I scurried away from Oxford days before Hilary term officially ended, with rumours about the spread of Covid-19 throughout colleges becoming more weighted and anxiety-inducing. I did not anticipate soon being on lockdown, I did not think that the virus would make its way into my home village, and I could not have known that Trinity Term would move online, with all the things I had been looking forward to – mainly studying outside in my college gardens – no longer on the horizon. Upon lockdown, I thought forward to the week I was supposed to be spending in Oxford for a Microinternship with the National Trust Partnership, along with six other interns, under the guidance of Alice Purkiss, Hanna Smyth, and Helen Antrobus. We had met once to discuss the project and become acquainted, but by the end of term it felt unlikely that we would get a chance to participate. Thankfully, the Microinternship was re-modelled, not cancelled. We were offered the chance to undertake our research from home, which ironically would give us a more authentic experience, as curators often do not have the chance to peruse libraries and physical archives, most commonly tackling online resources.
In anticipation of the 2021 census, the National Trust has been exploring literal and abstract meanings of ‘home’. For our week-long project titled ‘Census & Home’, we were tasked to investigate where the themes of ‘loss’, ‘family’, or ‘at home in nature’ applied most strongly within the National Trust, how they could be applied to a narrative (such as the life of a person, or collective lives of people), and how the National Trust can best reflect these stories. From the list of properties we were given, I chose to research the Birmingham Back-to-Backs (Court 15), the last of its kind in the city. I quickly fell in love with this property because of how imbued with social history it is, back-to-backs being a popular form of housing for the working-class in the early nineteenth century. For my project, I focused on the theme of ‘family’ and sought to discover whether a sense of community could exist in these types of housing, with their shared courts containing privies and a wash house.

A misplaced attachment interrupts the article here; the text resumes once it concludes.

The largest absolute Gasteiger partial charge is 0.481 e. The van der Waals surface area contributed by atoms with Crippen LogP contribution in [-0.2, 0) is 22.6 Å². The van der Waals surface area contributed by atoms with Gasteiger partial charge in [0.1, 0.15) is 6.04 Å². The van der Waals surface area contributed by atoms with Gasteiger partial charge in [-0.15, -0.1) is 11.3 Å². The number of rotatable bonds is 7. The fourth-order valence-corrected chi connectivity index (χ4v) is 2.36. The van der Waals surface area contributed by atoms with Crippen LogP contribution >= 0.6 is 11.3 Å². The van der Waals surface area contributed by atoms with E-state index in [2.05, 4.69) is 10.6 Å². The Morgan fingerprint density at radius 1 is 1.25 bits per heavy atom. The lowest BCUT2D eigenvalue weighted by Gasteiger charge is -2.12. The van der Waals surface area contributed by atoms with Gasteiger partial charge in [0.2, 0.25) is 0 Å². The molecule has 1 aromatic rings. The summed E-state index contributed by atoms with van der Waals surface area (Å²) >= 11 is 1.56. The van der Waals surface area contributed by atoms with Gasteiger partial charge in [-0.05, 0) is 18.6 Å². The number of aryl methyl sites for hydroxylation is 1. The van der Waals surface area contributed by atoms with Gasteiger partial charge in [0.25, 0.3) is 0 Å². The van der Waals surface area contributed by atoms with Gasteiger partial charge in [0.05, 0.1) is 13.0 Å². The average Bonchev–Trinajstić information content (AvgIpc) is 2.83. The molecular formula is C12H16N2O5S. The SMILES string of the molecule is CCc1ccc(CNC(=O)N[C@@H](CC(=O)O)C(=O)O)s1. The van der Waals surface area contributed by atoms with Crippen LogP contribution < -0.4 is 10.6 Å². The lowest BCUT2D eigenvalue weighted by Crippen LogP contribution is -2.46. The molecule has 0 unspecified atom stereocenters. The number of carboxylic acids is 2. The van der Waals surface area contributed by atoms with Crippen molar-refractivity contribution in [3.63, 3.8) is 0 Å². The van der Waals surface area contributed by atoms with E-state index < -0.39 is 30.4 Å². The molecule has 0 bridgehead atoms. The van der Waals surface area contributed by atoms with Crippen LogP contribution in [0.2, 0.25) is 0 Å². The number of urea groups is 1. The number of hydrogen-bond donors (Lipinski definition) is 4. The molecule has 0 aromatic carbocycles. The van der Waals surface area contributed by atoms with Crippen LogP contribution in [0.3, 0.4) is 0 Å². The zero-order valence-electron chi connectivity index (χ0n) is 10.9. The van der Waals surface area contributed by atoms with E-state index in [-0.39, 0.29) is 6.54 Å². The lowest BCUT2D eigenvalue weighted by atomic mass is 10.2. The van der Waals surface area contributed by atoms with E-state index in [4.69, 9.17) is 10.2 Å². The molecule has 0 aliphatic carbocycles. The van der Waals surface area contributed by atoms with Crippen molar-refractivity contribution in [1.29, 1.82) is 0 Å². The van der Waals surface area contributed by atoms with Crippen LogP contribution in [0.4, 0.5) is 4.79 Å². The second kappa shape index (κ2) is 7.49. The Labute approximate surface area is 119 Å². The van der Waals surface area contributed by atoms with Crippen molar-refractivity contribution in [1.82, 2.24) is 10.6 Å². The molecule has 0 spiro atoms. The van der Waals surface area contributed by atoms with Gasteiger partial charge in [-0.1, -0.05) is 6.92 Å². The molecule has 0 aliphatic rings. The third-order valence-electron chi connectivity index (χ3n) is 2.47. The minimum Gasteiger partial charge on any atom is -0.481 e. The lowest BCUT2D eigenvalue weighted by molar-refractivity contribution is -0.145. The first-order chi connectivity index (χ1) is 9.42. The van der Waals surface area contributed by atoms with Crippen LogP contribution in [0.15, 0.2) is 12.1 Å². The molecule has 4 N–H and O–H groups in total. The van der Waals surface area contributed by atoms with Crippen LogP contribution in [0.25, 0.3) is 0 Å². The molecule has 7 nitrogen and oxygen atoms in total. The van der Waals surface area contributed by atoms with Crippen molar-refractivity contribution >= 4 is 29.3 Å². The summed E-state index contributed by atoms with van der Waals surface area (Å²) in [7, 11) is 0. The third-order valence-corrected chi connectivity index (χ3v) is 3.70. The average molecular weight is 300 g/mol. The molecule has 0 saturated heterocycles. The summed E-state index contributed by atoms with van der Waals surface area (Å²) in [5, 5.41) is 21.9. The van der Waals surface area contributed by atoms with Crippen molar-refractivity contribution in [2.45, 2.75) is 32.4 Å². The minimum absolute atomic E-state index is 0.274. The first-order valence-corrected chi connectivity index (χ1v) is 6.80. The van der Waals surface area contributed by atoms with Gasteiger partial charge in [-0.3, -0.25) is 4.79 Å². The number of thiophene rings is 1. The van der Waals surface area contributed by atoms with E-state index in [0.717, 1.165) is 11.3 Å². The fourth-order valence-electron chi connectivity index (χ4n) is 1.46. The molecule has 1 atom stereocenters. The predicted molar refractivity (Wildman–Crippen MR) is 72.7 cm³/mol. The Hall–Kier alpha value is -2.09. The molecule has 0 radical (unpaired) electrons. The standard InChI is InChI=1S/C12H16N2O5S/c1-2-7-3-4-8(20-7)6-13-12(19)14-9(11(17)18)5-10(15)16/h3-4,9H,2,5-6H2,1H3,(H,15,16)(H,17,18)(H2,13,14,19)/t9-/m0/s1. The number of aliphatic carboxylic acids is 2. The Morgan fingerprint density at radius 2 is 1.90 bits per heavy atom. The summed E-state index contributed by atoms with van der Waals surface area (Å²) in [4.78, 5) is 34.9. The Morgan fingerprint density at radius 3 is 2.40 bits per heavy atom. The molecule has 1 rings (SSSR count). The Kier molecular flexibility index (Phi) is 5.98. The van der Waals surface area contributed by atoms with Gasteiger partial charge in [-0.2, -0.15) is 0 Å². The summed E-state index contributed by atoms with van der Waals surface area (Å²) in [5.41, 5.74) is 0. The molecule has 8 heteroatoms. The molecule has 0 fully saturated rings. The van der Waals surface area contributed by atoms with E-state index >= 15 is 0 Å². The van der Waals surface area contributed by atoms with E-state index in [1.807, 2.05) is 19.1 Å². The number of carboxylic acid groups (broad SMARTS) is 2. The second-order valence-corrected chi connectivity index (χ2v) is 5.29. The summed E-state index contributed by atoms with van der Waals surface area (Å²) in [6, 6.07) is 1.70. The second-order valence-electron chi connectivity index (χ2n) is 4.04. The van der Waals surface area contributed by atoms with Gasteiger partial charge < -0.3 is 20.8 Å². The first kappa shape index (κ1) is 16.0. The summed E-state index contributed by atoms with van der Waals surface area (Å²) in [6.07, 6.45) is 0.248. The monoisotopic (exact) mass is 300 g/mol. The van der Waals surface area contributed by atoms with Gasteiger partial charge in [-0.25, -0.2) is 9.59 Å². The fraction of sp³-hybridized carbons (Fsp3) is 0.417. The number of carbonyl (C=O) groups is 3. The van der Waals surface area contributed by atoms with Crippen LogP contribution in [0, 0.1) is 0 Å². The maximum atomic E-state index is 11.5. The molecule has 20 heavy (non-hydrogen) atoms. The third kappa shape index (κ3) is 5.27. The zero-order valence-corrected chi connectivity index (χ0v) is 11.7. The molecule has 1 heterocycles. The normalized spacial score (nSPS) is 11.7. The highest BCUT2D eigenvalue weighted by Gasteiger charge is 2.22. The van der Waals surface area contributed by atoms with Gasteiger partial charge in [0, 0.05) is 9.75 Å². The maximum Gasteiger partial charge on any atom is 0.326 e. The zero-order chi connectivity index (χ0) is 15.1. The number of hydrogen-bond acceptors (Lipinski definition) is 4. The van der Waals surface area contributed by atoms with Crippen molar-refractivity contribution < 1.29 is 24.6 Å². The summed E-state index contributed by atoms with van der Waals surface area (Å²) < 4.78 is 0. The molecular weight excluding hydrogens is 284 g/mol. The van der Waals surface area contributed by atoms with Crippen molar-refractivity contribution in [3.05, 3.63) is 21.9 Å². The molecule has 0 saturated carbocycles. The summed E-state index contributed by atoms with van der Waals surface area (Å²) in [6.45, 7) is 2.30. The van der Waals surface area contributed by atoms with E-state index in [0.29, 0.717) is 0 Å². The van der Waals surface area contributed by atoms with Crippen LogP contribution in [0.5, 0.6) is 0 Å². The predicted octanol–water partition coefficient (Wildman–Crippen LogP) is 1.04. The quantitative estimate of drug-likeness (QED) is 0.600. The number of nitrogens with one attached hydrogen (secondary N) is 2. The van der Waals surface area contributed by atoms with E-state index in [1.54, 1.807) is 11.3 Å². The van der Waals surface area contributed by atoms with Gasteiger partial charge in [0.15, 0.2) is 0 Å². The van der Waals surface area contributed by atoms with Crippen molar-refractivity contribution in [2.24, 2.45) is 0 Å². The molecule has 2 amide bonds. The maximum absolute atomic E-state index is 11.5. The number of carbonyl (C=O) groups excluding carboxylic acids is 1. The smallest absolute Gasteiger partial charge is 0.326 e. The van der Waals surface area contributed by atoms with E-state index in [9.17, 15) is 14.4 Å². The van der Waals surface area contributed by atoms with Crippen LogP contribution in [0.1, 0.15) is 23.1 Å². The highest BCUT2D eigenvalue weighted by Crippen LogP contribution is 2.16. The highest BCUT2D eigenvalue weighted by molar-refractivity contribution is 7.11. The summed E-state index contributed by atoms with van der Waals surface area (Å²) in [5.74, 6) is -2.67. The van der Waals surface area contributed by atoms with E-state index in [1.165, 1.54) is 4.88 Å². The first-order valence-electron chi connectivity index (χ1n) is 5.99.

After becoming quite efficient with findmypast.com and gleaming information from restricted Google Books, as well as becoming an official member of the Birmingham History Forum community (I am what they call a “brummie babby”), I was able to construct profiles for three families: the Mitchell’s, the Levy’s, and the Oldfield’s. Looking at their lives, I established what possibilities for community-building there could have been whilst living in Court 15. For example, the thin walls meant that residents had a distinct lack of privacy, making family matters everyone’s business. Children grew up in the court together, in some cases for over a decade, playing games in the communal space. Court 15 was home to many tradesmen and tradeswomen with their properties frequently being turned part-workshop and apprentices becoming lodgers. As a result of their presence, artisanal skills and other resources were shared throughout the Court. Moreover, courts were favourable to live in for communities with shared languages, as Chris Upton highlights in his book Living Back-to-Back, and the area surrounding Hurst Street in particular became a centre for Birmingham’s Jewish community. Thus community-building in back-to-back living was an evident possibility, and through drawing upon various examples and broader narratives, it is clear that Court 15 was a micro-society in its own right.